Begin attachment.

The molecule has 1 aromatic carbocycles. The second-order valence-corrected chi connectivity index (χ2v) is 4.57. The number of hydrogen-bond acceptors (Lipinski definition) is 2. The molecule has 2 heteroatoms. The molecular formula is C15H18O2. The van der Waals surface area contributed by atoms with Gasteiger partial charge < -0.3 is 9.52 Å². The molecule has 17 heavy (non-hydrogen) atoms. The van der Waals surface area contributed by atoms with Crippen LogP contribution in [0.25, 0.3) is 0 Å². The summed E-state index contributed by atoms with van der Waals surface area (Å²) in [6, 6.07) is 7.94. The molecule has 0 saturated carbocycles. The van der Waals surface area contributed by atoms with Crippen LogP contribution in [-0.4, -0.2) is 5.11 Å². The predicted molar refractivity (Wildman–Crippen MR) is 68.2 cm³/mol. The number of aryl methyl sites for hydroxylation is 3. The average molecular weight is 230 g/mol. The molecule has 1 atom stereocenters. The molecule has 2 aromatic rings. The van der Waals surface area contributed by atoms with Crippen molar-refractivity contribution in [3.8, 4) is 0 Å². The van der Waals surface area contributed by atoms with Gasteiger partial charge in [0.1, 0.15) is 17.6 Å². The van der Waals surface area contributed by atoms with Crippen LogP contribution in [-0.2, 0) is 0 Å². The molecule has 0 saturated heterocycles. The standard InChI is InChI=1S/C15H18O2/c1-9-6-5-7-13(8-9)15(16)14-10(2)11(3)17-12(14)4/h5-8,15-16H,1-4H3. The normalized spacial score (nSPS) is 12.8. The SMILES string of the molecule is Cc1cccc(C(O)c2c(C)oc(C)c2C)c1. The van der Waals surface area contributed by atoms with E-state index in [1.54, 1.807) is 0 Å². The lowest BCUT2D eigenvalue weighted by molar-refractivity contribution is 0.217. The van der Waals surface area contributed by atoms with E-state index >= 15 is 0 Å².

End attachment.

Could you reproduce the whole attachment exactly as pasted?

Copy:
The molecule has 1 aromatic carbocycles. The second-order valence-corrected chi connectivity index (χ2v) is 4.57. The number of hydrogen-bond acceptors (Lipinski definition) is 2. The molecule has 2 heteroatoms. The molecular formula is C15H18O2. The van der Waals surface area contributed by atoms with Gasteiger partial charge < -0.3 is 9.52 Å². The molecule has 17 heavy (non-hydrogen) atoms. The van der Waals surface area contributed by atoms with Crippen LogP contribution in [0.25, 0.3) is 0 Å². The summed E-state index contributed by atoms with van der Waals surface area (Å²) in [6, 6.07) is 7.94. The molecule has 0 saturated carbocycles. The van der Waals surface area contributed by atoms with Crippen LogP contribution in [-0.4, -0.2) is 5.11 Å². The predicted molar refractivity (Wildman–Crippen MR) is 68.2 cm³/mol. The number of aryl methyl sites for hydroxylation is 3. The average molecular weight is 230 g/mol. The molecule has 1 atom stereocenters. The molecule has 2 aromatic rings. The van der Waals surface area contributed by atoms with Crippen molar-refractivity contribution in [3.8, 4) is 0 Å². The van der Waals surface area contributed by atoms with Gasteiger partial charge in [0.1, 0.15) is 17.6 Å². The van der Waals surface area contributed by atoms with Crippen LogP contribution in [-0.2, 0) is 0 Å². The molecule has 0 saturated heterocycles. The standard InChI is InChI=1S/C15H18O2/c1-9-6-5-7-13(8-9)15(16)14-10(2)11(3)17-12(14)4/h5-8,15-16H,1-4H3. The normalized spacial score (nSPS) is 12.8. The SMILES string of the molecule is Cc1cccc(C(O)c2c(C)oc(C)c2C)c1. The van der Waals surface area contributed by atoms with E-state index in [1.54, 1.807) is 0 Å². The lowest BCUT2D eigenvalue weighted by molar-refractivity contribution is 0.217. The van der Waals surface area contributed by atoms with E-state index >= 15 is 0 Å².